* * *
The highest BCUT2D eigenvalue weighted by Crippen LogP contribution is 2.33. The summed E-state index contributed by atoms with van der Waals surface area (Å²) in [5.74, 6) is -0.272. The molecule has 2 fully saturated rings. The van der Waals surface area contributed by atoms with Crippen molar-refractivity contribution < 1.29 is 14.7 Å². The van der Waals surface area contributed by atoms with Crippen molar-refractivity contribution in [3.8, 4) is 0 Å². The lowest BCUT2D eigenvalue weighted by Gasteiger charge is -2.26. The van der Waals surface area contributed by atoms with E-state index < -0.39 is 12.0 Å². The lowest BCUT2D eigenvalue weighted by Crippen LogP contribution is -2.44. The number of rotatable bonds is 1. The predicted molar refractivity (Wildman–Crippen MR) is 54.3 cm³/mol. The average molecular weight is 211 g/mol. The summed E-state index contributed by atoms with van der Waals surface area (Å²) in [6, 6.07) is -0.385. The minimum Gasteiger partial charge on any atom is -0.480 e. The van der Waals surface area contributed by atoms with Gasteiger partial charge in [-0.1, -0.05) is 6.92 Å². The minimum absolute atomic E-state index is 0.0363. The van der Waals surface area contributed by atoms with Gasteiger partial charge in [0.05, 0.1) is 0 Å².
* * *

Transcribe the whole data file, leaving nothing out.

The highest BCUT2D eigenvalue weighted by Crippen LogP contribution is 2.33. The summed E-state index contributed by atoms with van der Waals surface area (Å²) in [5.74, 6) is -0.272. The molecule has 2 fully saturated rings. The van der Waals surface area contributed by atoms with Crippen molar-refractivity contribution < 1.29 is 14.7 Å². The van der Waals surface area contributed by atoms with Crippen molar-refractivity contribution in [3.8, 4) is 0 Å². The lowest BCUT2D eigenvalue weighted by Gasteiger charge is -2.26. The van der Waals surface area contributed by atoms with E-state index < -0.39 is 12.0 Å². The lowest BCUT2D eigenvalue weighted by Crippen LogP contribution is -2.44. The number of rotatable bonds is 1. The predicted molar refractivity (Wildman–Crippen MR) is 54.3 cm³/mol. The average molecular weight is 211 g/mol. The summed E-state index contributed by atoms with van der Waals surface area (Å²) in [6, 6.07) is -0.385. The minimum Gasteiger partial charge on any atom is -0.480 e. The van der Waals surface area contributed by atoms with Gasteiger partial charge in [-0.1, -0.05) is 6.92 Å². The minimum absolute atomic E-state index is 0.0363. The van der Waals surface area contributed by atoms with Gasteiger partial charge in [0.05, 0.1) is 0 Å².